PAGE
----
So, when parents consider helping their children’s efforts for a good education, the most important edge they can offer is the example of good grammar spoken at home.

Family Gathering

Deb and meMy mother organized a family gathering that we celebrated on June 1st. A collection of cousins, and their kids, some I had never met, came. Afterward, there was an unexpected let down. So many people and so little time to interact beyond small talk.

For the next few days , following the event, I’ve had a “woulda/shoulda/coulda” feeling. You see, if a person is presenting a party, they are busy with meeting the needs of guests instead of enjoying the people. Certainly, watching our children, and grandchildren, making brand new family friends was a joy. I was overwhelmed though, with people whom I was unable to fully appreciate and subjects I was unable (because of limited time) to talk about. My cousin, Debbie (pictured with me above), made a 5 hour trip and spent 5 hours returning home after our mingle.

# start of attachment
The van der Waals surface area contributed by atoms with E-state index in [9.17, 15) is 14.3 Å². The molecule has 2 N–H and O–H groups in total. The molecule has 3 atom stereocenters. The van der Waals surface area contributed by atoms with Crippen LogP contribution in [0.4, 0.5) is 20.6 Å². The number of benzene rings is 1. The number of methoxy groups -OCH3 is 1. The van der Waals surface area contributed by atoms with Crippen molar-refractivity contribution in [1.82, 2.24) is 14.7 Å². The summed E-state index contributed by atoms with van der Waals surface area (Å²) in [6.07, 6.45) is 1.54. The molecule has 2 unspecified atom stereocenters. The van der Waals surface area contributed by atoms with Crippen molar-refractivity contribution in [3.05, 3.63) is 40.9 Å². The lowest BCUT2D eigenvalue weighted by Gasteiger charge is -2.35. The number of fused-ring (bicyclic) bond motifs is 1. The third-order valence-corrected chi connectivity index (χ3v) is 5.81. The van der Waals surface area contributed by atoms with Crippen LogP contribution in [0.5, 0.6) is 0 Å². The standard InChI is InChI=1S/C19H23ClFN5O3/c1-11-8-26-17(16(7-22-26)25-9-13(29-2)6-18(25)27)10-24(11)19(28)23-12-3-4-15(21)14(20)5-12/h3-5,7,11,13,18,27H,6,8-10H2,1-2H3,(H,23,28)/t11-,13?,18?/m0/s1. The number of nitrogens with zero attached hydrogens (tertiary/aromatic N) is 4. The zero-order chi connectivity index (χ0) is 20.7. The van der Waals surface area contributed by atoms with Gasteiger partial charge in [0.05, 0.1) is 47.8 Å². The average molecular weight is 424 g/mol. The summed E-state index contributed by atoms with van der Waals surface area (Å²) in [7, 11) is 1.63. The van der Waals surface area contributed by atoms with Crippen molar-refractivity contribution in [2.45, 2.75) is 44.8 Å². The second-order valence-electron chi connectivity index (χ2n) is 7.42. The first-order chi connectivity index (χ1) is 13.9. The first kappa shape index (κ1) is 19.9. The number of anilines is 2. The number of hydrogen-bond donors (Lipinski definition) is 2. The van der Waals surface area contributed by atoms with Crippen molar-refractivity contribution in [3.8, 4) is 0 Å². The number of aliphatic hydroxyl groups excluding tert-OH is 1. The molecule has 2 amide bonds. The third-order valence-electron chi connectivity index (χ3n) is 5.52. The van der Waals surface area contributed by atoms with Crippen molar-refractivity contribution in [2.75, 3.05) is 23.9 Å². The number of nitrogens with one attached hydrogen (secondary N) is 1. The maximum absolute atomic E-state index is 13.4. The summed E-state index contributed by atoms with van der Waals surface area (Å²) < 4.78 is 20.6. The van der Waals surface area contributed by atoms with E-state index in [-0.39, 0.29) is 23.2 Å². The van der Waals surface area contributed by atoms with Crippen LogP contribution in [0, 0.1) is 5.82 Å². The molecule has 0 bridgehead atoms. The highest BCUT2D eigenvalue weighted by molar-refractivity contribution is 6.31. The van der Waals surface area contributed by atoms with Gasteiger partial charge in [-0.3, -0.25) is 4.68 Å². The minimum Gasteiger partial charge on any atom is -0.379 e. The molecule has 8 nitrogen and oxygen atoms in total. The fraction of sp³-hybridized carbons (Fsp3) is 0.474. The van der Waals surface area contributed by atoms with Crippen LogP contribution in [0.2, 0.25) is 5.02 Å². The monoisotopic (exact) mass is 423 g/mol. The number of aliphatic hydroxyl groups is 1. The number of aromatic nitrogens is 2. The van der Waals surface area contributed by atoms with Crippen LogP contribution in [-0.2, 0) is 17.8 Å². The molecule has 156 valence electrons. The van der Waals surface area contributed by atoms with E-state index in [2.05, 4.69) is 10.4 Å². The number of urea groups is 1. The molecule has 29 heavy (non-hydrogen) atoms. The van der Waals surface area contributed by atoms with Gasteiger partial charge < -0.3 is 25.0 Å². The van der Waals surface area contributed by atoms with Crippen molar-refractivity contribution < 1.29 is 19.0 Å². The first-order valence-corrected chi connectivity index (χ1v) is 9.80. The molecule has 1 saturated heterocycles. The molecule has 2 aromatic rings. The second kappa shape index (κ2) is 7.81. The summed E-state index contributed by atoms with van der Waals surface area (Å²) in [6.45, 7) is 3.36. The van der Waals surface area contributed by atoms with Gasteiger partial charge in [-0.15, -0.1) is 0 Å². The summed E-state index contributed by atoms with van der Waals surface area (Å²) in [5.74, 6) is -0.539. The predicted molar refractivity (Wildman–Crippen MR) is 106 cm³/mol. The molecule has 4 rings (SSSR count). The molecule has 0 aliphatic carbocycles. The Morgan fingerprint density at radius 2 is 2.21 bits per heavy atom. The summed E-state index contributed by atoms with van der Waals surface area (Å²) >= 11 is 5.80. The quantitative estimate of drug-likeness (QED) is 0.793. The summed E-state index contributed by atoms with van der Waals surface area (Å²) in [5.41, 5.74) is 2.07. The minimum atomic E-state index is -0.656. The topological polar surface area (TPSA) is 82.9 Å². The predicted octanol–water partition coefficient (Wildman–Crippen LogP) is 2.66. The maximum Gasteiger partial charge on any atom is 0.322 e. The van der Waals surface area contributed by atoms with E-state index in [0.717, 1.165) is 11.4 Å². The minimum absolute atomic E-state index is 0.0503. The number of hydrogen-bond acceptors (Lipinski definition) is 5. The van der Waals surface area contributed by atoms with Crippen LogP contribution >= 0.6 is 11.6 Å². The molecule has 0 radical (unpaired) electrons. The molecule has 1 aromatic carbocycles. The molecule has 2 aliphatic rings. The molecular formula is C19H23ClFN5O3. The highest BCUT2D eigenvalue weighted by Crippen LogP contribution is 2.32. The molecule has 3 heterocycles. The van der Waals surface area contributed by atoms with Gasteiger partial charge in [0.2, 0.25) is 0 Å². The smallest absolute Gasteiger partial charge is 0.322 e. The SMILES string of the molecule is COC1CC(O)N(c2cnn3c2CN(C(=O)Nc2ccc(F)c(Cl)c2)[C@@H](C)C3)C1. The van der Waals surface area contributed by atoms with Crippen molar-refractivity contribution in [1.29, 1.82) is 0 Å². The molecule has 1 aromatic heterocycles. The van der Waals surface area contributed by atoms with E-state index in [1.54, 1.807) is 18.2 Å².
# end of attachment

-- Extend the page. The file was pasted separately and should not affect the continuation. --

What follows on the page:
For those an hour or less away, I had little time and I have a heavy heart about that fact. Although we live relatively close, we do not gather for years on end. A smaller, more intimate gathering would do us but to “make time” for those many smaller gatherings doesn’t seem doable. Work, and family duties are many and it’s a burden to ask too often. My sister suggested a catered event in the future which would lighten the load upon the party organizers to afford more real “visiting”.  I believe, with a family so large, there will be the inevitable regrets, even still. Some folks are going to be “left out” whenever there are so many. Having the duty (a wonderfully fun one) of photographing the event, also sadly, puts the “photographer” outside of the mingle. Next time, I believe buying disposable cameras for each family, might be a better way to get a more varied and complete “picture”.